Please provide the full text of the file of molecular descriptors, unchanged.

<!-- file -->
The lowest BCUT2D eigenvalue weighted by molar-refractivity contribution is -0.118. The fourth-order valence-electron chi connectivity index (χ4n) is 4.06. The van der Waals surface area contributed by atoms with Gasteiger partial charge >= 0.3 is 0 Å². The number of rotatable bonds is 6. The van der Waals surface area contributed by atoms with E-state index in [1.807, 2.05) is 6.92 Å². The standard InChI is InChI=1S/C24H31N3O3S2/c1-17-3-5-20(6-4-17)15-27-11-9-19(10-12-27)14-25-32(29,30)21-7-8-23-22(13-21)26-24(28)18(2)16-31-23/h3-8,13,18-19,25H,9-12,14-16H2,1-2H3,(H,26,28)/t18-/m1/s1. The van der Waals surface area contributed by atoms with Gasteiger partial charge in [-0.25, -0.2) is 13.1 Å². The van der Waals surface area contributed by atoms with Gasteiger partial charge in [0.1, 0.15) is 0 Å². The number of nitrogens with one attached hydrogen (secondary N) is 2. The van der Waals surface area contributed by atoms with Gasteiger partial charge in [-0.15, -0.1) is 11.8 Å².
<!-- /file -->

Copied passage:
The lowest BCUT2D eigenvalue weighted by molar-refractivity contribution is -0.118. The fourth-order valence-electron chi connectivity index (χ4n) is 4.06. The van der Waals surface area contributed by atoms with Gasteiger partial charge >= 0.3 is 0 Å². The number of rotatable bonds is 6. The van der Waals surface area contributed by atoms with E-state index in [1.807, 2.05) is 6.92 Å². The standard InChI is InChI=1S/C24H31N3O3S2/c1-17-3-5-20(6-4-17)15-27-11-9-19(10-12-27)14-25-32(29,30)21-7-8-23-22(13-21)26-24(28)18(2)16-31-23/h3-8,13,18-19,25H,9-12,14-16H2,1-2H3,(H,26,28)/t18-/m1/s1. The van der Waals surface area contributed by atoms with Gasteiger partial charge in [-0.25, -0.2) is 13.1 Å². The van der Waals surface area contributed by atoms with Gasteiger partial charge in [0.1, 0.15) is 0 Å². The number of nitrogens with one attached hydrogen (secondary N) is 2. The van der Waals surface area contributed by atoms with Gasteiger partial charge in [-0.15, -0.1) is 11.8 Å².